The rich provided large and expensive cotes of molded pottery for their birds, each section big enough for the home of one pair of birds, the regular rows of openings resembling lattice work, so that Isaiah refers to them as "windows" (
In wild estate, rock and wood pigeons swarmed in countless numbers through rocky caves and caverns and over the plains of Gennesaret, the forests of Gilead and the woody slopes of Carmel. They remained throughout the season, breeding at all times. The doves were migratory, and were kept in confinement only as caged pets or to be held for sale for sacrifice. For these purposes, it appears that the dove was slightly preferred. When only one bird was to be used, a dove is always specified; where two, almost in every case the dove is mentioned first. Where one or the other will suffice, the dove seems to have been given preference. This may have been because it required greater effort to procure a dove, and so it was considered a greater sacrifice. Everyone having a home of any sort had pigeons they could use, or they could be taken wild at any time. The dove is first mentioned in
It will be observed that the dove is mentioned first, and it is specified that the pigeon was to be young. It is probable that the people protected their domesticated pigeons by using the wild for sacrifice, whenever possible. Young birds could be taken from a nest at almost any time. The old birds, among the wild, were shy creatures and far more difficult to capture in nets or snares than doves that came close to cities and villages to live, and exhibited much less fear of man than the wild pigeons. The next reference is in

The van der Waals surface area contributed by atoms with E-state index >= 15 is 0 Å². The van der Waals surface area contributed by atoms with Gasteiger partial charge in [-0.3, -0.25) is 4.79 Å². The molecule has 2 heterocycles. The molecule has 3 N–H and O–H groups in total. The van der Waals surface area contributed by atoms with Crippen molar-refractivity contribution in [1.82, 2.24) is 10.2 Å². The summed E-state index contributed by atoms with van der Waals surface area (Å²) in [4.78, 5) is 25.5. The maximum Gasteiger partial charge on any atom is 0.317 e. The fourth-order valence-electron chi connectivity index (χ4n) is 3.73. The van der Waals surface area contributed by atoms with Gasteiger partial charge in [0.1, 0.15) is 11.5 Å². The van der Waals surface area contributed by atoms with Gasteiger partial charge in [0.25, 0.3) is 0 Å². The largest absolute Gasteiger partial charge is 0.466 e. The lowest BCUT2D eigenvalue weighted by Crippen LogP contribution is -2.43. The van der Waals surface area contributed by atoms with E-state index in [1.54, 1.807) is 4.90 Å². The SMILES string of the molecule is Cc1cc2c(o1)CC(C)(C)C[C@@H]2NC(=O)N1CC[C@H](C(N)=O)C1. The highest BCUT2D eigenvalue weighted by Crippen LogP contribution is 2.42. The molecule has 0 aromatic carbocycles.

"And on the eighth day he shall bring two turtle-doves, or two young pigeons, to the priest, to the door of the tent of meeting" (
"O my dove, that art in the clefts of the rock,
In the covert of the steep place,
Let me see thy countenance,
Let me hear thy voice;
For sweet is thy voice, and thy countenance is comely."
Here the text reads "dove," but the description of the location and the implication of the text prove the bird to have been a rock pigeon--a tender, loving thing, yet shy and timid, that peeps with eyes of bright concern over the rocks of its chosen home, down at the intruder.